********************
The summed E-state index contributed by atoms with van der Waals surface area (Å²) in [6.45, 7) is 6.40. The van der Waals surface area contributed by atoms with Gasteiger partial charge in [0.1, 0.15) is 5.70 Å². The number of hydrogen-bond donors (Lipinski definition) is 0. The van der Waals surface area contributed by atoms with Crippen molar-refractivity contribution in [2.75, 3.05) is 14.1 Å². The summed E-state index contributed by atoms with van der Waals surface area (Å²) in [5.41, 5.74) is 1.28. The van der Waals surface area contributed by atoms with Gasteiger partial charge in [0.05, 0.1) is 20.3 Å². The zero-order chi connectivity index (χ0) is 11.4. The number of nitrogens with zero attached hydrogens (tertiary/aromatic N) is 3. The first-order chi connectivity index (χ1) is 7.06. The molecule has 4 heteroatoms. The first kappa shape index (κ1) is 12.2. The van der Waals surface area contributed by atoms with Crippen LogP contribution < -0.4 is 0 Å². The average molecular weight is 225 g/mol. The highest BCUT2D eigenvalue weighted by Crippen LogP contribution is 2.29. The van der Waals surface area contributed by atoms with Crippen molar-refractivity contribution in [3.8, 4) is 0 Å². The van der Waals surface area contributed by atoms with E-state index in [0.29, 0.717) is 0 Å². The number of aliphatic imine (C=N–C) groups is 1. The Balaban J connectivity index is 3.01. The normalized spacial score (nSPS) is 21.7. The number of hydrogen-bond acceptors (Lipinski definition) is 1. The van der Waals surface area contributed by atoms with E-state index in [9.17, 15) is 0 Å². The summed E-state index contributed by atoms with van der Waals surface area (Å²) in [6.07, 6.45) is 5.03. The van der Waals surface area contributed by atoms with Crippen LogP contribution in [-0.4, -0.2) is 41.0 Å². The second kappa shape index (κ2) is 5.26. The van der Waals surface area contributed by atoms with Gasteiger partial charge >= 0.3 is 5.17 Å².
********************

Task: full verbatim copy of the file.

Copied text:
The summed E-state index contributed by atoms with van der Waals surface area (Å²) in [6.45, 7) is 6.40. The van der Waals surface area contributed by atoms with Gasteiger partial charge in [0.1, 0.15) is 5.70 Å². The number of hydrogen-bond donors (Lipinski definition) is 0. The van der Waals surface area contributed by atoms with Crippen molar-refractivity contribution in [2.75, 3.05) is 14.1 Å². The summed E-state index contributed by atoms with van der Waals surface area (Å²) in [5.41, 5.74) is 1.28. The van der Waals surface area contributed by atoms with Gasteiger partial charge in [0.05, 0.1) is 20.3 Å². The zero-order chi connectivity index (χ0) is 11.4. The number of nitrogens with zero attached hydrogens (tertiary/aromatic N) is 3. The first-order chi connectivity index (χ1) is 7.06. The molecule has 4 heteroatoms. The first kappa shape index (κ1) is 12.2. The van der Waals surface area contributed by atoms with Crippen LogP contribution < -0.4 is 0 Å². The average molecular weight is 225 g/mol. The highest BCUT2D eigenvalue weighted by Crippen LogP contribution is 2.29. The van der Waals surface area contributed by atoms with Crippen molar-refractivity contribution in [3.8, 4) is 0 Å². The van der Waals surface area contributed by atoms with E-state index in [0.29, 0.717) is 0 Å². The number of aliphatic imine (C=N–C) groups is 1. The Balaban J connectivity index is 3.01. The normalized spacial score (nSPS) is 21.7. The number of hydrogen-bond acceptors (Lipinski definition) is 1. The van der Waals surface area contributed by atoms with E-state index in [9.17, 15) is 0 Å². The summed E-state index contributed by atoms with van der Waals surface area (Å²) in [6.07, 6.45) is 5.03. The van der Waals surface area contributed by atoms with Crippen LogP contribution in [-0.4, -0.2) is 41.0 Å². The second kappa shape index (κ2) is 5.26. The van der Waals surface area contributed by atoms with Gasteiger partial charge >= 0.3 is 5.17 Å².